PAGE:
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Recently Sega invited me over to its San Francisco offices to take a peek at the latest game in the Total War series: Shogun 2. As a return to the original Total War game Shogun: Total War, Shogun 2 is the latest in the real ...

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Blood Drive car combat game from Activision leaked


Sep 02
// Ben Perlee
One time I gave blood at a blood drive, and I got grape juice and some graham crackers. It was a really wonderful experience, and except for the needle protruding from my arm while slowly pumping blood into a bag, I...

Hands-on: John Daly ProStroke Golf

Sep 01 // Ben Perlee
John Daly's Prostroke Golf (PlayStation 3, Xbox 360, PC)Developer: Gusto GamesPublisher: O-GamesTo be released: October 5, 2010 John Daly's Prostroke Golf is the technical sequel to the Prostroke golf series last seen on the PS2, PSP and Xbox. The addition of John Daly is important, as other than Tiger Woods, he's one of the most well known golfers in history, with a unique play style and a perchance for drama. Serious, the man has been married four times, dealt with alcoholism, weight problems, and a whole lot more, and is widely considered the comeback king of golf. Between his outrageous personality and his crazy line of wild Loudmouth golf clothing, Daly has his mark well and true on the game. While Daly himself is playable on the 16 original courses (with some based upon British courses), players will also be making their own character. Nothing particularly remarkable about this, but it's a nice addition that you can even dress your character up in crazy Loudmouth branded clothing that look like quilts. Seriously. Expect DLC of clothing and character options, surely. As far as basic gameplay goes, players will be using the Move controller to indicate and line up their shots on the course. There is a smallish checkerboard grid that both indicates the angle of the course, as well as indicates the general area the ball will go if hit straight on. Moving this grid about is easy, although it is a little sensitive. Most players initially tug the trigger and swing about the course, when a gentle pull and slow motions get the job done. While motion control is important for lining up your shots, the actual swing gameplay is much more important. Players will enter a first person perspective looking down at the ball. From there, they can step closer or farther from the ball to put on some top or back spin, twist their wrist to open or close their shot, as well as practice how they want to hit the ball. Pull the trigger, and then the game measures how far back you pull back your swing, how vertical your club is, and how fast you rip through. Depending on how you hit the ball, your angle, how close or far you are standing, and a whole lot more the ball can go anywhere. However, it was pretty clear how to clean up your shot, and before long, we were pulling off courses at par. For anyone who needs a little assistance, there is a training mode in which John Daly himself will guide players through technique. Apparently the first time he played the game, he did an amazing job on the courses, so the technique in the game is strongly based upon real world skills. Right now, it does take a little getting used to the controls. The Move controller has a lot more buttons than the Wiimote, so it is easy to accidentally press the wrong button, or when you need to calibrate the device (a surprisingly common occurrence) you would press the wrong button. Thankfully, fifteen minutes of play made this a non-issue, and I was in control of everything no problem. Coming away from the motion control, I was pretty impressed. Unlike the Wii experience, it really did feel much more accurate and realistic. While the character models and general graphics are not the most impressive, the gameplay feels solid and functional. It doesn't feel like the game ruins shots that should have been perfect, and there is a lot of flexibility to modify how you want the ball to go. Plainly, it just feels nice. That's a good thing for a golf game. In addition, if motion control isn't your jam, John Daly Prostroke Golf will be coming to the Xbox 360, as well as the PC. However, if you've got the PS3, this would certainly be the version to get.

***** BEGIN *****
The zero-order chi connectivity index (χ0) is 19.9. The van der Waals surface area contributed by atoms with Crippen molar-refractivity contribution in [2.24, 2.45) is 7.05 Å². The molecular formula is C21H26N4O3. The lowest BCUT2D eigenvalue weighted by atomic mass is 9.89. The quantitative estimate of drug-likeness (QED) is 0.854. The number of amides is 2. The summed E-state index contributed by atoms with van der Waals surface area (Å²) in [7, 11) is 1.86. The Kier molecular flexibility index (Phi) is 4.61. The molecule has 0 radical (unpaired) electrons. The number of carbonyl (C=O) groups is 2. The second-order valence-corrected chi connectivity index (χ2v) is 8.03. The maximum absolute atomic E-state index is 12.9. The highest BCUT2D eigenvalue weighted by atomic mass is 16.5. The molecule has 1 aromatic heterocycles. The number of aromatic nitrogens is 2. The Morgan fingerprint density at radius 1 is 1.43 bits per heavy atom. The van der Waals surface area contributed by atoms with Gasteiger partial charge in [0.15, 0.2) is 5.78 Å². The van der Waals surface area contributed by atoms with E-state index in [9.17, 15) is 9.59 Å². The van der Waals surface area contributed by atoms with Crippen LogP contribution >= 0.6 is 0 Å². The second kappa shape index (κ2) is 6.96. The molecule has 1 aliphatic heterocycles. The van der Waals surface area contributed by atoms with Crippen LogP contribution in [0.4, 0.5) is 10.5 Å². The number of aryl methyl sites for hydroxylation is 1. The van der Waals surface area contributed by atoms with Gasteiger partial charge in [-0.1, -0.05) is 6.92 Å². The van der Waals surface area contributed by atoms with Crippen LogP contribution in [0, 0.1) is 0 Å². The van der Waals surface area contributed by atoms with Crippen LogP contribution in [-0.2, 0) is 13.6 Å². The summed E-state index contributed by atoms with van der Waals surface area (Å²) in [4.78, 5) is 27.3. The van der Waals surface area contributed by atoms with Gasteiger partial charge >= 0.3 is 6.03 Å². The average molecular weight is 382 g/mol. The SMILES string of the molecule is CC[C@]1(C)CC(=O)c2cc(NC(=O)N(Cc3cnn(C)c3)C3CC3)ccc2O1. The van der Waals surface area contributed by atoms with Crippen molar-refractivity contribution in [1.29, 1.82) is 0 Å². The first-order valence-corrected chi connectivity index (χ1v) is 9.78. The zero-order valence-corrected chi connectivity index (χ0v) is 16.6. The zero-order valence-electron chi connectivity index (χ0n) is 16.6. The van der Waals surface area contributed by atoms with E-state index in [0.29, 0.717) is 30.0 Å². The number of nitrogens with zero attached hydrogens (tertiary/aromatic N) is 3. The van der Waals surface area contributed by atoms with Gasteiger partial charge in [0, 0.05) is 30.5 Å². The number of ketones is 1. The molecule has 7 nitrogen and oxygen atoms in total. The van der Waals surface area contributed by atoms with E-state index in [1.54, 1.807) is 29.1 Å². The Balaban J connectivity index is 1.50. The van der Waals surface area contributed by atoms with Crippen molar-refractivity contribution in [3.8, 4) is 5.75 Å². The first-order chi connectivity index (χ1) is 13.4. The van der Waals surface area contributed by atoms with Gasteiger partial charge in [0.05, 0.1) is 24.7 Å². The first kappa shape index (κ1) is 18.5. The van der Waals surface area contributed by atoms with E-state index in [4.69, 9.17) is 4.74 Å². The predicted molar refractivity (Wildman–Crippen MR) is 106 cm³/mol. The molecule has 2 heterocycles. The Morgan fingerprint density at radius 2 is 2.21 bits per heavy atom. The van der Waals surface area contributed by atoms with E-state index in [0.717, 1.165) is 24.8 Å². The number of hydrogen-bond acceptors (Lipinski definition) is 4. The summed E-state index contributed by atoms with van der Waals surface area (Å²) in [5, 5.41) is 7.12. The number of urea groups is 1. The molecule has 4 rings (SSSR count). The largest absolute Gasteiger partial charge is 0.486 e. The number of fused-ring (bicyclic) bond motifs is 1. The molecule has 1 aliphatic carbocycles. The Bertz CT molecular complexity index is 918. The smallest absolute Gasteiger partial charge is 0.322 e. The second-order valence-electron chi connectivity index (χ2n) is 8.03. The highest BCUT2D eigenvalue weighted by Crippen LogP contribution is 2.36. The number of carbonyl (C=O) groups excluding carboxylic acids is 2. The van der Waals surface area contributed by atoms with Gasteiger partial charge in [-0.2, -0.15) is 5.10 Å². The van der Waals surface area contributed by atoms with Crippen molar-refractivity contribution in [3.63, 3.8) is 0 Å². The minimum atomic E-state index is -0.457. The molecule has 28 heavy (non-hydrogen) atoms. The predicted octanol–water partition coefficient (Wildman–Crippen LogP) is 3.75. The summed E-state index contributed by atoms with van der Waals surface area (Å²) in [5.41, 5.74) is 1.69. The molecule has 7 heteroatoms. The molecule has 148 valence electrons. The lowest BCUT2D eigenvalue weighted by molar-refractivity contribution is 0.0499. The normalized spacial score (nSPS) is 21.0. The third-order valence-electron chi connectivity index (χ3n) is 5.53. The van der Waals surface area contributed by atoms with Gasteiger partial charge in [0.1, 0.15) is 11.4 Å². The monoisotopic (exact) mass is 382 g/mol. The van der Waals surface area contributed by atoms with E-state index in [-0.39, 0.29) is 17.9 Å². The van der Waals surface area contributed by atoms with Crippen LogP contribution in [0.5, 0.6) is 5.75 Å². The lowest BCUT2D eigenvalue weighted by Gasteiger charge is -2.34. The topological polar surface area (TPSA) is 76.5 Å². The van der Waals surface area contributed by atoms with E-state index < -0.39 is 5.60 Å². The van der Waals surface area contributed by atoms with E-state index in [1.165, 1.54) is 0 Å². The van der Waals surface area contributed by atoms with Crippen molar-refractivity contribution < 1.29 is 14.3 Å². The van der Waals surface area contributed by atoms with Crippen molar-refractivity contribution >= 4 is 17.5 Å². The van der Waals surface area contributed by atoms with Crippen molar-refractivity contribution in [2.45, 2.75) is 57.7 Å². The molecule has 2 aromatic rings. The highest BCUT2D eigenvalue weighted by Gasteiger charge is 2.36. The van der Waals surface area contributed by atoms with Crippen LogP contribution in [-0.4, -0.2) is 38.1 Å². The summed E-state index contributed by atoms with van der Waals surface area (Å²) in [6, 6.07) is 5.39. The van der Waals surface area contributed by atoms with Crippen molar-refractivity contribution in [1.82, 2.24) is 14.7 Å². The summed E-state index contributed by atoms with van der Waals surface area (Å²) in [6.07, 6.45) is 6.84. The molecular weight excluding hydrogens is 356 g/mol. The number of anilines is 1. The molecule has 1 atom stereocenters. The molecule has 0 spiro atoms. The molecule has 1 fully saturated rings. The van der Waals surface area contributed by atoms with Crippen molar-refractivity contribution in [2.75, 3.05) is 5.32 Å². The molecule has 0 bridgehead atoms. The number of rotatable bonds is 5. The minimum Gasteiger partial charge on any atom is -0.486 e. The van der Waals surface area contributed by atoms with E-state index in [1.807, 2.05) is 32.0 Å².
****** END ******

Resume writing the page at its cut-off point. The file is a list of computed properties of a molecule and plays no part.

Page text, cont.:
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When motion control first came out with the Wii, one of the most relaxing activities to take part in was the golf game that came with Wii Sports. It wasn't exactly accurate, and it didn't always work right all the time, but i...

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Spider-Man: Shattered Dimensions for the DS was, quite frankly, a surprise. While the console versions of Shattered Dimensions are a great opportunity to see all the variations of the webbed wonder, they were, at the end of t...

Hands-on: Spider-Man: Shattered Dimensions

Sep 01 // Ben Perlee